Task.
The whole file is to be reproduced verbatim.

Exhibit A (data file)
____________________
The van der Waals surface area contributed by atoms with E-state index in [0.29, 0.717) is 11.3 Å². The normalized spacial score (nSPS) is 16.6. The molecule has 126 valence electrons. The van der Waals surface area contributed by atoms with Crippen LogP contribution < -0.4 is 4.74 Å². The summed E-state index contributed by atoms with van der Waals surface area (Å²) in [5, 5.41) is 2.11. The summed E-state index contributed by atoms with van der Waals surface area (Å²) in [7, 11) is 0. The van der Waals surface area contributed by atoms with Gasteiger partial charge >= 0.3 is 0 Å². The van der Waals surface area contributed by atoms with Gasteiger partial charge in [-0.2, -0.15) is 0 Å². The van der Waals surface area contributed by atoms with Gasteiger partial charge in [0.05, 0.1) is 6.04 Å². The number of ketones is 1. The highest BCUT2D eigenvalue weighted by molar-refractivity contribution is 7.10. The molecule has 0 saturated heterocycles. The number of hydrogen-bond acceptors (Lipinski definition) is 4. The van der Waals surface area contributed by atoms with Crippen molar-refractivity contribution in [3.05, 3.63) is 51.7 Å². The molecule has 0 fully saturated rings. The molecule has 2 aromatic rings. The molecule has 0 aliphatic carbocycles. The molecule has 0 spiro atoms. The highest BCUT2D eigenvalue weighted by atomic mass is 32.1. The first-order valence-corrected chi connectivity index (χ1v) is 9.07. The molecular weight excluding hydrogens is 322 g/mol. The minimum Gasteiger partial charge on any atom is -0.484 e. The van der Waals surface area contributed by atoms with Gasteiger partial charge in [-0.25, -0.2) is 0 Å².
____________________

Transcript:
The van der Waals surface area contributed by atoms with E-state index in [0.29, 0.717) is 11.3 Å². The normalized spacial score (nSPS) is 16.6. The molecule has 126 valence electrons. The van der Waals surface area contributed by atoms with Crippen LogP contribution < -0.4 is 4.74 Å². The summed E-state index contributed by atoms with van der Waals surface area (Å²) in [5, 5.41) is 2.11. The summed E-state index contributed by atoms with van der Waals surface area (Å²) in [7, 11) is 0. The van der Waals surface area contributed by atoms with Gasteiger partial charge >= 0.3 is 0 Å². The van der Waals surface area contributed by atoms with Gasteiger partial charge in [-0.2, -0.15) is 0 Å². The van der Waals surface area contributed by atoms with Gasteiger partial charge in [0.05, 0.1) is 6.04 Å². The number of ketones is 1. The highest BCUT2D eigenvalue weighted by molar-refractivity contribution is 7.10. The molecule has 0 saturated heterocycles. The number of hydrogen-bond acceptors (Lipinski definition) is 4. The van der Waals surface area contributed by atoms with Crippen molar-refractivity contribution in [3.05, 3.63) is 51.7 Å². The molecule has 0 fully saturated rings. The molecule has 2 aromatic rings. The molecule has 0 aliphatic carbocycles. The molecule has 0 spiro atoms. The highest BCUT2D eigenvalue weighted by atomic mass is 32.1. The first-order valence-corrected chi connectivity index (χ1v) is 9.07. The molecular weight excluding hydrogens is 322 g/mol. The minimum Gasteiger partial charge on any atom is -0.484 e. The van der Waals surface area contributed by atoms with Gasteiger partial charge in [-0.25, -0.2) is 0 Å².